In reflecting on their life's work -- a veritable mountain of social and political projects -- Mary and Allan Seid credited the values imparted to them by their parents.
Allan's grandfather received immigrant men from China with open arms, helping them as a community leader in San Francisco's Chinatown to find housing, medical care and employment. Allan's father expanded those services for the city's Chinese community.
Mary's parents raised her in a poor, hard-working neighborhood in Stockton before World War II. Though her family was lucky enough to own a restaurant, they saw many other families and individuals struggling to get by.
"My father said, 'If we can, we should help them out,'" Mary said.
The family served leftovers from the restaurant to hungry immigrants from southern Asia, and her parents gave her pork and chicken buns to hand out to fellow students at school, many of them Latino, who would bring them back to their families.
Inheriting this sensitivity to the plight of others, the Seids have continually devoted themselves to social causes and fighting injustice -- whether it was by sitting on nonprofit and governmental boards, working with individuals struggling with drug addiction and domestic abuse, or founding the umbrella organization Asian Americans for Community Involvement (AACI, or Ah-kee). And through it all, they've labored to convey the importance of service and family to their children and grandchildren.
Though they went to the same church in high school, Allan and Mary's relationship didn't begin in earnest until early college, when by chance they shared a caroling book during a Christmas Eve event. They married in 1959.
With Mary working to support him, Allan studied medicine at the University of Southern California, graduating in 1962, and then completed a one-year internship in San Jose. Soon after, he realized that working as a physician wouldn't offer the kind of human interaction he was searching for. Mary suggested that he explore psychiatry, and he followed suit, receiving his training and a master's degree in cross-cultural studies from Stanford University.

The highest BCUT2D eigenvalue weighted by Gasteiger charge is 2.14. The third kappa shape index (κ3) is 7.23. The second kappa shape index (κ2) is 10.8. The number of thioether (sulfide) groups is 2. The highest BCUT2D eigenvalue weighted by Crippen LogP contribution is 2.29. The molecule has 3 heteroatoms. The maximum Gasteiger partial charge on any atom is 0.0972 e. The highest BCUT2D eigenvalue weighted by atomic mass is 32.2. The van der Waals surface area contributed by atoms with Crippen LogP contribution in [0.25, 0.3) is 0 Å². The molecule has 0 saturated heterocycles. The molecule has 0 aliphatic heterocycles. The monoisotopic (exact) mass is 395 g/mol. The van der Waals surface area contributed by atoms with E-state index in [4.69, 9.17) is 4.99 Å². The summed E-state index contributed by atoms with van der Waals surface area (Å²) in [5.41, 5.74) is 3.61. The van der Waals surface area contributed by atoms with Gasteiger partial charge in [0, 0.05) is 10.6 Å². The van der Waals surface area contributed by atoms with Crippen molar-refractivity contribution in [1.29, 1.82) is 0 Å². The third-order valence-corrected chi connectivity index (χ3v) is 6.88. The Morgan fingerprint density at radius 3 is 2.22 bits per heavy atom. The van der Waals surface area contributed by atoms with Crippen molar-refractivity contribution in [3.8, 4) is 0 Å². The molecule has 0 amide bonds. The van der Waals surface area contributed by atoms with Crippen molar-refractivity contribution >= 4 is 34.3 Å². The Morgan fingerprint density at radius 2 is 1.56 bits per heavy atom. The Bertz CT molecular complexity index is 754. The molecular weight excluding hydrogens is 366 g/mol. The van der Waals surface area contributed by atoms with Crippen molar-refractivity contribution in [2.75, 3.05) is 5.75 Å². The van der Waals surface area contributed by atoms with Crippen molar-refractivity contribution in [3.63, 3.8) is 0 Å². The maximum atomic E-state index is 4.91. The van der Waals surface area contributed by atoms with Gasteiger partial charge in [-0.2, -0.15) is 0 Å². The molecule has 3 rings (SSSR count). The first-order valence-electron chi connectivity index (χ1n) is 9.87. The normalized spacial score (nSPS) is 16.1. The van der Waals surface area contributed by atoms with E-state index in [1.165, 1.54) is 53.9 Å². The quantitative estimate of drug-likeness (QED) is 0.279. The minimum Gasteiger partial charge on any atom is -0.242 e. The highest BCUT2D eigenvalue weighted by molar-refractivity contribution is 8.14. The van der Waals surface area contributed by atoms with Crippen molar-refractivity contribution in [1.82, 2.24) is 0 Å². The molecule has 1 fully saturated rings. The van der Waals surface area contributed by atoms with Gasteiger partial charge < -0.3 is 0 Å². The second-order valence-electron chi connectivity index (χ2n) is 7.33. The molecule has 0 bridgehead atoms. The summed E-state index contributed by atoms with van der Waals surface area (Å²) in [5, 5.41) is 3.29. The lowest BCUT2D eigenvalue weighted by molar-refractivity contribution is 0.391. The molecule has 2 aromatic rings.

In the early '70s, after they had settled down to raise a family in Palo Alto, another important decision surfaced. Their children were in school at Green Gables (now Duveneck Elementary) School, but Mary felt that, amongst the mostly white, middle-class students there, they were missing out on the rich cultural experiences she had as a child. She and Allan decided to transfer their kids to Ventura School, where there was a greater variety of socioeconomic and ethnic backgrounds, including Latinos, African Americans and Asians.
"They had really a different experience. ... And I think they (benefited) a lot from it in their thinking," Mary said.
In the midst of raising a family, Allan and Mary found time for public service. Mary helped out at her childrens' schools, organizing field trips to take students for the first time to San Francisco. In 1973, Allan ran for Palo Alto City Council, losing a seat by a margin of 33 votes. Though friends encouraged him to run again, he turned his attention with Mary to a new project, Asian Americans for Community Involvement.
AACI began in the summer of 1973 as an all-volunteer group that met in the Seids' living room. In the early years, its members focused primarily on advocacy -- in getting Asian Americans onto governmental bodies, fighting employment discrimination and encouraging positive media portrayals. In the education realm, Mary also worked with others to identify and do away with racist and sexist material in school textbooks.